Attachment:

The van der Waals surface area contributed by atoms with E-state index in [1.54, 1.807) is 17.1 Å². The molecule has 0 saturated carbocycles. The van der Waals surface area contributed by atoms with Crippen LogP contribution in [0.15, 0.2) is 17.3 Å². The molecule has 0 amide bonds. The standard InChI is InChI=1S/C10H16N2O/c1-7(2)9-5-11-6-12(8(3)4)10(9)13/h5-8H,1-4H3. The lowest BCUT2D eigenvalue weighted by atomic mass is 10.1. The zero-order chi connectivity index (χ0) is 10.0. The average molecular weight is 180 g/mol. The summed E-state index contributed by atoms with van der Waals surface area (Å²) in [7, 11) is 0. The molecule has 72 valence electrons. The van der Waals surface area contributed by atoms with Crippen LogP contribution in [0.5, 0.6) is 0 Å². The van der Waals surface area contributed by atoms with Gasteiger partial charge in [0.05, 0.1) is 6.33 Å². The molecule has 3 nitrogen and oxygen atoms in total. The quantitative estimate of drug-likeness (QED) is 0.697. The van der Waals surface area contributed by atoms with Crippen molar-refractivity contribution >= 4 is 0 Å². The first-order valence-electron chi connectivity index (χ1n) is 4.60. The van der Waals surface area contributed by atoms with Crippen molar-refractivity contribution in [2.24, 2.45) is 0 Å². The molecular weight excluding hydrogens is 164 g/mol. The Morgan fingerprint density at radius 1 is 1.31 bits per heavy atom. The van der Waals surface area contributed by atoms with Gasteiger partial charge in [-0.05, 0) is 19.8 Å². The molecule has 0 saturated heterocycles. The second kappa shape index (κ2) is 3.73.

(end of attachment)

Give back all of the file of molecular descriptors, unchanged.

The van der Waals surface area contributed by atoms with E-state index in [1.54, 1.807) is 17.1 Å². The molecule has 0 saturated carbocycles. The van der Waals surface area contributed by atoms with Crippen LogP contribution in [0.15, 0.2) is 17.3 Å². The molecule has 0 amide bonds. The standard InChI is InChI=1S/C10H16N2O/c1-7(2)9-5-11-6-12(8(3)4)10(9)13/h5-8H,1-4H3. The lowest BCUT2D eigenvalue weighted by atomic mass is 10.1. The zero-order chi connectivity index (χ0) is 10.0. The average molecular weight is 180 g/mol. The summed E-state index contributed by atoms with van der Waals surface area (Å²) in [7, 11) is 0. The molecule has 72 valence electrons. The van der Waals surface area contributed by atoms with Crippen LogP contribution in [0.5, 0.6) is 0 Å². The van der Waals surface area contributed by atoms with Gasteiger partial charge in [0.05, 0.1) is 6.33 Å². The molecule has 3 nitrogen and oxygen atoms in total. The quantitative estimate of drug-likeness (QED) is 0.697. The van der Waals surface area contributed by atoms with Crippen molar-refractivity contribution >= 4 is 0 Å². The first-order valence-electron chi connectivity index (χ1n) is 4.60. The van der Waals surface area contributed by atoms with Crippen molar-refractivity contribution in [2.24, 2.45) is 0 Å². The molecular weight excluding hydrogens is 164 g/mol. The Morgan fingerprint density at radius 1 is 1.31 bits per heavy atom. The van der Waals surface area contributed by atoms with Gasteiger partial charge in [-0.05, 0) is 19.8 Å². The molecule has 0 saturated heterocycles. The second kappa shape index (κ2) is 3.73.